Cloud Storage Illuminated

A bird's-eye view of the technology and the factors to consider before storing your data in the cloud.

1 2 3 Page 3
Page 3 of 3

4. Who is using cloud storage today, and how are they using it?

Start-ups and new Web 2.0-based service providers, such as San Francisco-based Cloudize Inc., are among the biggest users of cloud storage, at least for the time being. Cloudize bills itself as the first SaaS-based file collaboration tool focused on small to midsize enterprises. CEO Edwin Fu says the tool was designed to centralize all of a company's files in a cheap, scalable and collaborative way.

One of Cloudize's Web 2.0-based applications lets users of Salesforce.com -- the granddaddy of software as a service -- store and share data, such as big sales presentations and video, in the public cloud. San Diego-based Nirvanix provides the public storage cloud behind Cloudize.

Fu, a former Salesforce.com employee, describes that company's users as "low-hanging fruit" when it comes to signing up cloud storage customers. "We picked the Salesforce.com audience because they're comfortable with SaaS and SaaS-based storage," he says. "They already have their most sensitive contact data in the cloud. What we're doing is taking the next step."

On the larger enterprise side, cloud storage customers are fewer and farther between. "We are in the very early stages of adoption. Typically, when we're talking to customers, we're talking with classic early adopters," says Nirvanix's Ziernick.

These include strictly regulated financial services companies that are required by law to store client audio conversations and other large data files, and content delivery networks that store and then stream images, audio and video to customers. More and more, users within companies are tapping cloud storage for pilot projects and proof-of-concept initiatives, Ziernick says.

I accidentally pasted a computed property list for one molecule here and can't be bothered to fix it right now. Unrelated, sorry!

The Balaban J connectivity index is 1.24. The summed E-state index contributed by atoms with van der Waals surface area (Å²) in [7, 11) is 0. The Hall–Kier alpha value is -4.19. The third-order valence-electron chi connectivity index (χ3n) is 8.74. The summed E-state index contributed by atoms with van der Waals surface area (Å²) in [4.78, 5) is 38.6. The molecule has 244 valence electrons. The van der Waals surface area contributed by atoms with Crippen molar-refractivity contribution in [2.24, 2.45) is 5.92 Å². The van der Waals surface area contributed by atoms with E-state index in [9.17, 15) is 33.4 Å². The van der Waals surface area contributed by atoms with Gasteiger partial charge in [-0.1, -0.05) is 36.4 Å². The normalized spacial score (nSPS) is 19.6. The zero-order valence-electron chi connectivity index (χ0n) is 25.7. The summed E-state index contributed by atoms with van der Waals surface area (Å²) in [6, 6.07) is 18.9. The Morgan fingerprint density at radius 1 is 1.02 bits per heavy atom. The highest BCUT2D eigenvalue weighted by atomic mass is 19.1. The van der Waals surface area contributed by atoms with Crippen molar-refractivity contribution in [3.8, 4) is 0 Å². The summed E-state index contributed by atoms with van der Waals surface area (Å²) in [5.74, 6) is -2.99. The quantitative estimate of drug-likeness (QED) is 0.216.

Schumacher Group, an emergency medicine management and staffing company based in Lafayette, La., stores a range of documents, including contracts and reports, on Salesforce.com's cloud platform, Force.com. It also houses all accounts receivable, general ledger and accounts payable data in a hosted PeopleSoft enterprise software system, and its employee benefit information on a hosted system from Workday Inc.

"We have over 50% of our processes living in the cloud currently," says CIO Douglas Menefee. "All are sizable data sets with thousands of transactions being performed on a daily basis," he adds. He anticipates that by the end of this year, 75% of the company's processes will be in the cloud.

5. Does cloud storage eliminate the need for in-house technical resources?

Public clouds remove the need for server and storage administrators, but not all technical resource requirements go away, according to ParaScale's Maxey. Many public cloud storage services use newer protocols, such as WebDav or REST, for access, he notes. If a customer's in-house applications don't support those protocols, the technical staff will need to make changes to code. Otherwise, Maxey says, "it's like being dropped in a foreign country and not knowing the language."

Newer software applications developed in a modular fashion will be easier to adapt for storage clouds, he says; older applications will be more difficult.

Eliminating IT staff was never the point for Rockville, Md.-based Forrester Construction Co. when it signed up with Iron Mountain for cloud storage service, says CIO Tom Amrhein.

"The real advantage," he says, "is the ability to align your IT resources to tasks that make a difference to the business."

Next: Cloud storage triggers security worries

Copyright © 2009 IDG Communications, Inc.

1 2 3 Page 3
Page 3 of 3
  
Shop Tech Products at Amazon